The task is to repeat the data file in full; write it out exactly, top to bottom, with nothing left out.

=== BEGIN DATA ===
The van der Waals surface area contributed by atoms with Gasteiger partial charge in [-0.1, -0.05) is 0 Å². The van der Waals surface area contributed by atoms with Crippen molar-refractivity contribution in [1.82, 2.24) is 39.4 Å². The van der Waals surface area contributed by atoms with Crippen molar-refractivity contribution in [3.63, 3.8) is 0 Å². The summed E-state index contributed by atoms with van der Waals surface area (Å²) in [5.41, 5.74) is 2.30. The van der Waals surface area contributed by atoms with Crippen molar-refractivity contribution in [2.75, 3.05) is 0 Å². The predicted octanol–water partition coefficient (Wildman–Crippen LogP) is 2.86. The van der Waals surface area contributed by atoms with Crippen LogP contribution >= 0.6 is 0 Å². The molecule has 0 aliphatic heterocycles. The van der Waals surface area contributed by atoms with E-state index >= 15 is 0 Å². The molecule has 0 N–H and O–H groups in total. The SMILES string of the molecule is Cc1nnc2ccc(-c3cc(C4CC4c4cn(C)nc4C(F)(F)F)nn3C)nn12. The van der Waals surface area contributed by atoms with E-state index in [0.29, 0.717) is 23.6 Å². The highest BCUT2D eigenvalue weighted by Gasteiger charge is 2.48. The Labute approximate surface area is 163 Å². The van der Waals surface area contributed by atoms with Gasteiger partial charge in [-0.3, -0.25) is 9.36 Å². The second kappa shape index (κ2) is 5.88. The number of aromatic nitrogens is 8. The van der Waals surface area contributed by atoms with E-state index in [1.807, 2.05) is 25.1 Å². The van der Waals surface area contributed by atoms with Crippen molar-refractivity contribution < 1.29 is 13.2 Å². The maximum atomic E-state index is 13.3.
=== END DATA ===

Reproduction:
The van der Waals surface area contributed by atoms with Gasteiger partial charge in [-0.1, -0.05) is 0 Å². The van der Waals surface area contributed by atoms with Crippen molar-refractivity contribution in [1.82, 2.24) is 39.4 Å². The van der Waals surface area contributed by atoms with Crippen molar-refractivity contribution in [3.63, 3.8) is 0 Å². The summed E-state index contributed by atoms with van der Waals surface area (Å²) in [5.41, 5.74) is 2.30. The van der Waals surface area contributed by atoms with Crippen molar-refractivity contribution in [2.75, 3.05) is 0 Å². The predicted octanol–water partition coefficient (Wildman–Crippen LogP) is 2.86. The van der Waals surface area contributed by atoms with Crippen LogP contribution >= 0.6 is 0 Å². The molecule has 0 aliphatic heterocycles. The van der Waals surface area contributed by atoms with E-state index >= 15 is 0 Å². The molecule has 0 N–H and O–H groups in total. The SMILES string of the molecule is Cc1nnc2ccc(-c3cc(C4CC4c4cn(C)nc4C(F)(F)F)nn3C)nn12. The van der Waals surface area contributed by atoms with E-state index in [0.29, 0.717) is 23.6 Å². The highest BCUT2D eigenvalue weighted by Gasteiger charge is 2.48. The Labute approximate surface area is 163 Å². The van der Waals surface area contributed by atoms with Gasteiger partial charge in [-0.3, -0.25) is 9.36 Å². The second kappa shape index (κ2) is 5.88. The number of aromatic nitrogens is 8. The van der Waals surface area contributed by atoms with E-state index in [1.807, 2.05) is 25.1 Å². The van der Waals surface area contributed by atoms with Crippen molar-refractivity contribution < 1.29 is 13.2 Å². The maximum atomic E-state index is 13.3.